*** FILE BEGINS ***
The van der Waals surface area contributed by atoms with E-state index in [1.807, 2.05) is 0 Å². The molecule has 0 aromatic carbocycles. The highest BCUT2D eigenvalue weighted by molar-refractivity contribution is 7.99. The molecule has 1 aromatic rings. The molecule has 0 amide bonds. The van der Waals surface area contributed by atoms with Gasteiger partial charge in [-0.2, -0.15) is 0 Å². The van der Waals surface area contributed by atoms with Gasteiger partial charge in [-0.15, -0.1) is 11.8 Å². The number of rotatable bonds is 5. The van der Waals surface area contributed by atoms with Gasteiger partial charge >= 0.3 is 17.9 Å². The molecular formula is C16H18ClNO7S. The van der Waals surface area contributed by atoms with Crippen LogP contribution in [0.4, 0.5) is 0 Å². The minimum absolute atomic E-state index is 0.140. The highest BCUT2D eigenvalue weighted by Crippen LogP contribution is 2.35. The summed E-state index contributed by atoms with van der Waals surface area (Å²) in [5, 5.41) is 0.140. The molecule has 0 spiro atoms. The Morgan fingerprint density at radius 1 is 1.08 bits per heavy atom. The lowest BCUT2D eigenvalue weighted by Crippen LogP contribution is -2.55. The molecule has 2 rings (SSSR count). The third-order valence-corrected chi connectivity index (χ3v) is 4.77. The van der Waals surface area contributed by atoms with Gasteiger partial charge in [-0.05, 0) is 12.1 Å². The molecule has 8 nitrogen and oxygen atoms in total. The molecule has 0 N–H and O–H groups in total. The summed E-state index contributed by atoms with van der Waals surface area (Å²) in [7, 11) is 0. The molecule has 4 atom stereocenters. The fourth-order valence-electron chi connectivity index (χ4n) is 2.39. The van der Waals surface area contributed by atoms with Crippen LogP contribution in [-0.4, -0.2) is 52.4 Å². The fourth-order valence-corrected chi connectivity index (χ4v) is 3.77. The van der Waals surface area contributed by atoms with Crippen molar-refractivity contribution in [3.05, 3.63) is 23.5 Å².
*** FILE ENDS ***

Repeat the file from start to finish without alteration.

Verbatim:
The van der Waals surface area contributed by atoms with E-state index in [1.807, 2.05) is 0 Å². The molecule has 0 aromatic carbocycles. The highest BCUT2D eigenvalue weighted by molar-refractivity contribution is 7.99. The molecule has 1 aromatic rings. The molecule has 0 amide bonds. The van der Waals surface area contributed by atoms with Gasteiger partial charge in [-0.2, -0.15) is 0 Å². The van der Waals surface area contributed by atoms with Gasteiger partial charge in [-0.15, -0.1) is 11.8 Å². The number of rotatable bonds is 5. The van der Waals surface area contributed by atoms with Gasteiger partial charge >= 0.3 is 17.9 Å². The molecular formula is C16H18ClNO7S. The van der Waals surface area contributed by atoms with Crippen LogP contribution in [0.4, 0.5) is 0 Å². The minimum absolute atomic E-state index is 0.140. The highest BCUT2D eigenvalue weighted by Crippen LogP contribution is 2.35. The summed E-state index contributed by atoms with van der Waals surface area (Å²) in [5, 5.41) is 0.140. The molecule has 0 spiro atoms. The Morgan fingerprint density at radius 1 is 1.08 bits per heavy atom. The lowest BCUT2D eigenvalue weighted by Crippen LogP contribution is -2.55. The molecule has 2 rings (SSSR count). The third-order valence-corrected chi connectivity index (χ3v) is 4.77. The van der Waals surface area contributed by atoms with Gasteiger partial charge in [-0.05, 0) is 12.1 Å². The molecule has 8 nitrogen and oxygen atoms in total. The molecule has 0 N–H and O–H groups in total. The summed E-state index contributed by atoms with van der Waals surface area (Å²) in [7, 11) is 0. The molecule has 4 atom stereocenters. The fourth-order valence-electron chi connectivity index (χ4n) is 2.39. The van der Waals surface area contributed by atoms with Crippen LogP contribution in [-0.4, -0.2) is 52.4 Å². The fourth-order valence-corrected chi connectivity index (χ4v) is 3.77. The van der Waals surface area contributed by atoms with Crippen molar-refractivity contribution in [3.05, 3.63) is 23.5 Å².